I’m often asked what gave me HOPE through my darkest years and what gets me through rough patches today. There are several key techniques and practices that have helped me throughout the years, and I’m not hesitant to implement them today when I need them. Aside from the clearly important things, like staying on your medication, and communicating with your doctor, here are a few practical day-to-day tips that have seen me through.
First, I need routine, structure and schedules each day. I understand that it’s hard to make a routine or structure to your day, especially if there’s not much to work with. I made a routine out of what felt like literally nothing. There was a relatively short period in my life, in my early twenties, where I didn’t work or go to school and it was then that I was struggling the most. My therapist advised me to make a schedule for every single day. It was torture to make something from nothing, but I managed to do it! I filled my schedule and my days with anything I could, but it had to be productive. I had too much spare time on my hands. Too much time to think. Too much time to get into trouble.
I made a schedule, on paper, of what I would do each day. It consisted of different forms of an outlet, (like art, crafts, a game etc), a nap (some of my meds would make me extremely tired and while I was leveling the medication out, I would give in and take naps). I would include mealtimes, exercising and any other random things. Of course, I included doctor and therapy appointments. You might be scraping up a schedule out of bits and pieces, but if you’re creative (you might have to think hard about it) and really willing (just trust me) to make a routine and stick to it as much as possible, it really helps.
Secondly, find an outlet. Finding an outlet is so healthy! (AND it helps fill up your schedule with productivity). Start a blog, start journaling, pick up a hobby that makes you feel good and write it down on your schedule. And then do it! And really, you don’t necessarily have to be good at it. Perhaps, don’t play golf, for example, if it frustrates you so much you fling your clubs at nearby trees. I took up painting. And I’m terrible at painting. But I enjoyed it. I would paint pictures of stick people, (I’m not kidding), but sometimes they would be beautiful, symbolic and amazing in my eyes, and mean everything to me at the time. I even framed one and displayed it for years in my home. People would ask about it, and I never told much about it, but it was a positive reminder to me. Where I was going and later, how far I’d come.
Third, a fundamental foundation to what gave me some of my hope was, and is, my support system of understanding people, and unfortunately (or fortunately, really) getting rid of people in your life who are negative and won’t/don’t support you. They’ll bring you down much more than you’ll be able to bring them up. It’s just a fact. Change your phone number if you have to. I did it twice and it was so worth it. And as for the understanding people in my life, I will share that in my darkest, most troubled years, my main support was my mom.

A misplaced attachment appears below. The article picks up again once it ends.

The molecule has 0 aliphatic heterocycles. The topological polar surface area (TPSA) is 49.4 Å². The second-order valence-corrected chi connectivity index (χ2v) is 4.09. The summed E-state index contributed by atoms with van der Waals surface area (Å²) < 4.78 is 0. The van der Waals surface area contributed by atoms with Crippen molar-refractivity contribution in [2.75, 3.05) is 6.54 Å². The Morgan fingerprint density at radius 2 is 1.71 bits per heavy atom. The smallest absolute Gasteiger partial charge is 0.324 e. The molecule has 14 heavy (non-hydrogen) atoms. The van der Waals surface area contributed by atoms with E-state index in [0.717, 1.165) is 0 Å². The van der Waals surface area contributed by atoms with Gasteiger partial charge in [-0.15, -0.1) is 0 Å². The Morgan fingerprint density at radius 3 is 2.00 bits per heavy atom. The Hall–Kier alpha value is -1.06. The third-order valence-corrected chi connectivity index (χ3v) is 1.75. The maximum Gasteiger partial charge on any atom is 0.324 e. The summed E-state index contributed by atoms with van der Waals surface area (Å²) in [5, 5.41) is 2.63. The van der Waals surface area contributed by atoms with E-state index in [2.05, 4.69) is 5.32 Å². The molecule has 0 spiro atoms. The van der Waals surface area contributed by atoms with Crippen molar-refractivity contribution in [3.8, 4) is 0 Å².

My mom and I played Scrabble a lot. I’m really good at Scrabble because I grew up playing with my great-grandmother. Grandma would remove your tiles from the board if you played anything less than about a twenty-point-word. The only problem sometimes, playing with my mom, would be I would get frustrated in my anxiety and depression and/or have trouble focussing. My mom started bringing a novel to the table to read while I would think about what I wanted to play. Of course, when it was her turn I was always exclaiming how we needed to time how long we allotted for a turn because I was so sick of waiting. And seriously, this woman just kept on loving and supporting me.
Something about hope, though. In my own life, especially in the years where my bipolarity hit me the hardest, hope itself was not really something I could get a grip on. Stability was not something I really saw in my future. What hope looked like to me then, was the day-to-day battle…getting through life one day at a time. Day-by-day. Having a good day represented hope to me. A good day was attainable, and therefore, made hope a little bit closer in reach. I saw stable people and didn’t always relate to that. So, if that is you, then I get it. Structure, routine, finding an outlet and a support system are the practical things that gave me power to make each day a successful day.
Hang in there, your hope is coming.
To learn more about Laura SQ's bipolar journey check out her blog MrsBipolarity.com